AMA: Fundamentals of drug pricing must be altered

To address and improve the current prescription drug pricing issue in the U.S. market, drugs should be priced based on value, thereby reducing costs without compromising patient outcomes and access, according to a new policy adopted by the AMA.

“The new AMA policy acknowledges the carte blanche approach to drug pricing needs to change to align with the health system’s drive for high-quality care based on value,” Andrew W. Gurman, MD, president of the AMA, said in a press release. “This transformation should support drug prices based on overall benefit to patients compared to alternatives for treating the same condition. We need to have the full picture to assess a drug’s true value to patients and the health care system.”

The new policy aims to lessen the burden of increasing pharmaceutical spending rates by altering drug prices to reflect an optimal balance of benefits and costs. Since 2011, there has been a 98.2% rise in brand name drug prices within the U.S. According to Express Scripts, in 2015 alone, the average price of brand-name drugs increased by 16.2%. The AMA notes that higher health insurance premiums, as well as increases in cost-sharing requirements, have often been used to justify the prices of prescription drugs. IMS Institute for Healthcare Informatics reported a 25% increase in out-of-pocket expenses for brand-name drugs for patients with commercial health insurance since 2010. Furthermore, high prescription drug prices are a main health care concern for many people living in the U.S., according to a Kaiser Health Tracking Poll.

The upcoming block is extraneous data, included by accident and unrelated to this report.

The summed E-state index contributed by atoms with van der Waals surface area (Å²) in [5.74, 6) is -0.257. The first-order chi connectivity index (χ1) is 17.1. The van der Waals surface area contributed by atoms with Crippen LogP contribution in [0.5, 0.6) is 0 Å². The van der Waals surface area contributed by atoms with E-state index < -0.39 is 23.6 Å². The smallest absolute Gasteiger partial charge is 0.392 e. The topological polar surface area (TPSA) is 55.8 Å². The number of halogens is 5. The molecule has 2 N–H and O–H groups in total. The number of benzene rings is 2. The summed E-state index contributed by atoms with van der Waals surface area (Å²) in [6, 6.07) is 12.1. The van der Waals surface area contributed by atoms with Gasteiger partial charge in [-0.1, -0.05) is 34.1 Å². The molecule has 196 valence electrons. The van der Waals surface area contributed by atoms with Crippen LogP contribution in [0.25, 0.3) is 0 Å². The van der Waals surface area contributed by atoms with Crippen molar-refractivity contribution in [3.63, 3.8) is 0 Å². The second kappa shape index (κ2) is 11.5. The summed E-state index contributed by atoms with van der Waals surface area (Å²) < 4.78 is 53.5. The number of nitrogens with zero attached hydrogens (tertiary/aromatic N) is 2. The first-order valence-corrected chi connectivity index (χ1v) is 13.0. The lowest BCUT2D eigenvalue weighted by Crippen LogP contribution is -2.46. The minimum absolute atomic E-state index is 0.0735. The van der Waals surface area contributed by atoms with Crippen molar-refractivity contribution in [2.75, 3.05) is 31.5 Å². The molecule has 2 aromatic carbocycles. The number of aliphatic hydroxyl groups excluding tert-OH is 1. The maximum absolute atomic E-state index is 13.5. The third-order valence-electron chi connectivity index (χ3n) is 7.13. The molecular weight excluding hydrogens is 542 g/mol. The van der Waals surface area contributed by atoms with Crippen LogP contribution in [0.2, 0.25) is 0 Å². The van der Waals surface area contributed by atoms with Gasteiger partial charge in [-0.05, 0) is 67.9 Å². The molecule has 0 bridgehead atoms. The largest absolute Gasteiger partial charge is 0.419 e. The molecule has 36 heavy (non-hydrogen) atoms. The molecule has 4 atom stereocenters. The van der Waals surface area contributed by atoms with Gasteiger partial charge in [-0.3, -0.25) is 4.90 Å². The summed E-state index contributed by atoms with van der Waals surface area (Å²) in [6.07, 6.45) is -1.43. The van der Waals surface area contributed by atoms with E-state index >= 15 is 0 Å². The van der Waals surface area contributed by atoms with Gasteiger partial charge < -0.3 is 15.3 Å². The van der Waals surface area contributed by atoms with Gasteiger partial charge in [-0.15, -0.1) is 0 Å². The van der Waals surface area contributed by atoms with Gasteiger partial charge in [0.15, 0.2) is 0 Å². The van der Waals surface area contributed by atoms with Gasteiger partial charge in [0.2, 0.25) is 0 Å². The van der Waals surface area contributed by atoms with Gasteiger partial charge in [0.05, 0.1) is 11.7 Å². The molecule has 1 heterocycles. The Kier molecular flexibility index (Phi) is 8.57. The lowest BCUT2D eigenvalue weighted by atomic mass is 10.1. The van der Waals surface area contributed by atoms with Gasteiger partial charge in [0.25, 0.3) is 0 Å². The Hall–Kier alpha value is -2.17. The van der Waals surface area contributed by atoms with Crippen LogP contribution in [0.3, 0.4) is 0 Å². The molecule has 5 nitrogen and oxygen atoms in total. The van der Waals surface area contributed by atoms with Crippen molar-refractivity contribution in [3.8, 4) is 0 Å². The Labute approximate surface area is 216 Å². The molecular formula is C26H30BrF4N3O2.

AMA outlines essential principles for value-based pharmaceutical prices. These prices:

  • should be determined by objective, independent entities;
  • should be evidence-based;
  • should consider valid and reliable data from clinical trials, clinical data registries and comparative effectiveness research;
  • should consider vigorous short- and long-term clinical outcome measures; and
  • should allow for patient variation and physician discretion.

In addition, AMA outlines principles regarding processes to regulate value-based pharmaceuticals prices. These processes:

  • must be transparent and easily accessible to physicians and patients;
  • must allow practicing physicians and researchers to be a central and significant role;
  • should restrict administrative burdens on physicians and patients;
  • should ensure patient affordability by considering affordability criteria; and
  • should limit system-wide budgetary impact.

“The AMA principles emphasize that efforts to price prescription drugs based on value should ultimately benefit patients and the health care system without stifling innovation in the pharmaceutical industry,” Gurman said in the release. “These initiatives should aim to ensure patient access to necessary prescription drugs and allow for patient variation and physician discretion. In addition, such initiatives should limit administrative burdens on physician practices and patients, and be evidence-based, transparent, objective and involve the input of practicing physicians and researchers.”

The new policy stresses that a drug’s public health value should be considered by pharmaceutical pricing mechanisms. In addition, the AMA promotes direct purchasing arrangements of drugs for diseases, such as hepatitis C, that uniquely threaten public health to guarantee a larger market with lower drug prices.

Disclosure: Healio.com/InternalMedicine was unable to confirm any relevant financial disclosures at the time of publication.

For more information:

https://www.ama-assn.org/ama-supports-changing-fundamentals-drug-pricing